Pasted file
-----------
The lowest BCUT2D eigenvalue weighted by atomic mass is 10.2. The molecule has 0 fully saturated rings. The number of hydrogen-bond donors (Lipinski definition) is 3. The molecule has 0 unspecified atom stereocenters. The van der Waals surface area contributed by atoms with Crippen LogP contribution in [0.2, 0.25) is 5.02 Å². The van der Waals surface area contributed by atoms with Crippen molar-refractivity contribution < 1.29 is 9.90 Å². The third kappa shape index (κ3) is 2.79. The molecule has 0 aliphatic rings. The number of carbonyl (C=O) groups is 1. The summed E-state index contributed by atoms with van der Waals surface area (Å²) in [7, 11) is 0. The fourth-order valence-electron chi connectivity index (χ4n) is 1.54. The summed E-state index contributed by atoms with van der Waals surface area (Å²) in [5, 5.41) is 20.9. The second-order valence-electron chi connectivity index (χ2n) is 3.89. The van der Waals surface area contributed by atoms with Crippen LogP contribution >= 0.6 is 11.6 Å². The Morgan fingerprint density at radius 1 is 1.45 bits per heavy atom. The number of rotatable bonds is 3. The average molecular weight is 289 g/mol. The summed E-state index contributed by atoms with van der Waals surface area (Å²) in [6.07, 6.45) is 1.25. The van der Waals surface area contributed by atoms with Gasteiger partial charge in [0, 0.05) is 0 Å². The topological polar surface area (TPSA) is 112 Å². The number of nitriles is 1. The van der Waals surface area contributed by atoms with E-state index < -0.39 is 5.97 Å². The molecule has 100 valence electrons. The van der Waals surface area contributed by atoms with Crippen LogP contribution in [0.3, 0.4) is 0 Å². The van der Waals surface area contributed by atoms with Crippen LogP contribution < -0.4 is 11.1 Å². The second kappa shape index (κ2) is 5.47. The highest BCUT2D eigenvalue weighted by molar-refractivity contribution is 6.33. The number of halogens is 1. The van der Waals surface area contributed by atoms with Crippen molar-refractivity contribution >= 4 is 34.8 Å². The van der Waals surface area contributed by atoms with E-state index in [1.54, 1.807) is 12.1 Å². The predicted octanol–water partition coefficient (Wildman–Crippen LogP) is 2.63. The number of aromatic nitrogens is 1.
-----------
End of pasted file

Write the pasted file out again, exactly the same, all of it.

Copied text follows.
The lowest BCUT2D eigenvalue weighted by atomic mass is 10.2. The molecule has 0 fully saturated rings. The number of hydrogen-bond donors (Lipinski definition) is 3. The molecule has 0 unspecified atom stereocenters. The van der Waals surface area contributed by atoms with Crippen LogP contribution in [0.2, 0.25) is 5.02 Å². The van der Waals surface area contributed by atoms with Crippen molar-refractivity contribution < 1.29 is 9.90 Å². The third kappa shape index (κ3) is 2.79. The molecule has 0 aliphatic rings. The number of carbonyl (C=O) groups is 1. The summed E-state index contributed by atoms with van der Waals surface area (Å²) in [7, 11) is 0. The fourth-order valence-electron chi connectivity index (χ4n) is 1.54. The summed E-state index contributed by atoms with van der Waals surface area (Å²) in [5, 5.41) is 20.9. The second-order valence-electron chi connectivity index (χ2n) is 3.89. The van der Waals surface area contributed by atoms with Crippen LogP contribution >= 0.6 is 11.6 Å². The Morgan fingerprint density at radius 1 is 1.45 bits per heavy atom. The number of rotatable bonds is 3. The average molecular weight is 289 g/mol. The summed E-state index contributed by atoms with van der Waals surface area (Å²) in [6.07, 6.45) is 1.25. The van der Waals surface area contributed by atoms with Gasteiger partial charge in [0, 0.05) is 0 Å². The topological polar surface area (TPSA) is 112 Å². The number of nitriles is 1. The van der Waals surface area contributed by atoms with E-state index < -0.39 is 5.97 Å². The molecule has 100 valence electrons. The van der Waals surface area contributed by atoms with Crippen LogP contribution in [0.3, 0.4) is 0 Å². The van der Waals surface area contributed by atoms with Crippen LogP contribution < -0.4 is 11.1 Å². The second kappa shape index (κ2) is 5.47. The highest BCUT2D eigenvalue weighted by molar-refractivity contribution is 6.33. The number of halogens is 1. The van der Waals surface area contributed by atoms with Crippen molar-refractivity contribution >= 4 is 34.8 Å². The van der Waals surface area contributed by atoms with E-state index in [1.54, 1.807) is 12.1 Å². The predicted octanol–water partition coefficient (Wildman–Crippen LogP) is 2.63. The number of aromatic nitrogens is 1.